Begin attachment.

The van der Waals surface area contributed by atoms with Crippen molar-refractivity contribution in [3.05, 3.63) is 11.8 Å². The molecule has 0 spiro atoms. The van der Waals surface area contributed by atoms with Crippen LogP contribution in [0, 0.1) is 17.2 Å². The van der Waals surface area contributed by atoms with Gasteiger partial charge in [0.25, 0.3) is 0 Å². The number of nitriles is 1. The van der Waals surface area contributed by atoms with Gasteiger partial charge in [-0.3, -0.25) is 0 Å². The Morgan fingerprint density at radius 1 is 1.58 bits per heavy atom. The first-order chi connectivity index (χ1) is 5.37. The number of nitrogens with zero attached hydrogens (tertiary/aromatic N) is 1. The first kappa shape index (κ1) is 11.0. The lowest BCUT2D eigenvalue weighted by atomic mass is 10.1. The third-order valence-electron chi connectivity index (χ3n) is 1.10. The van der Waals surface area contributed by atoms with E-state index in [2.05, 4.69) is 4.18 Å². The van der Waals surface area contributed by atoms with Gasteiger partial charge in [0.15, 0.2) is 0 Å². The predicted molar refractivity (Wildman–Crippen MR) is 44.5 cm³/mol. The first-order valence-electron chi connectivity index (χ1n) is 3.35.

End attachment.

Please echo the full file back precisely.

The van der Waals surface area contributed by atoms with Crippen molar-refractivity contribution in [3.05, 3.63) is 11.8 Å². The molecule has 0 spiro atoms. The van der Waals surface area contributed by atoms with Crippen LogP contribution in [0, 0.1) is 17.2 Å². The van der Waals surface area contributed by atoms with Gasteiger partial charge in [0.25, 0.3) is 0 Å². The number of nitriles is 1. The van der Waals surface area contributed by atoms with Gasteiger partial charge in [-0.3, -0.25) is 0 Å². The Morgan fingerprint density at radius 1 is 1.58 bits per heavy atom. The first-order chi connectivity index (χ1) is 5.37. The number of nitrogens with zero attached hydrogens (tertiary/aromatic N) is 1. The first kappa shape index (κ1) is 11.0. The lowest BCUT2D eigenvalue weighted by atomic mass is 10.1. The third-order valence-electron chi connectivity index (χ3n) is 1.10. The van der Waals surface area contributed by atoms with E-state index in [2.05, 4.69) is 4.18 Å². The van der Waals surface area contributed by atoms with Gasteiger partial charge in [0.15, 0.2) is 0 Å². The predicted molar refractivity (Wildman–Crippen MR) is 44.5 cm³/mol. The first-order valence-electron chi connectivity index (χ1n) is 3.35.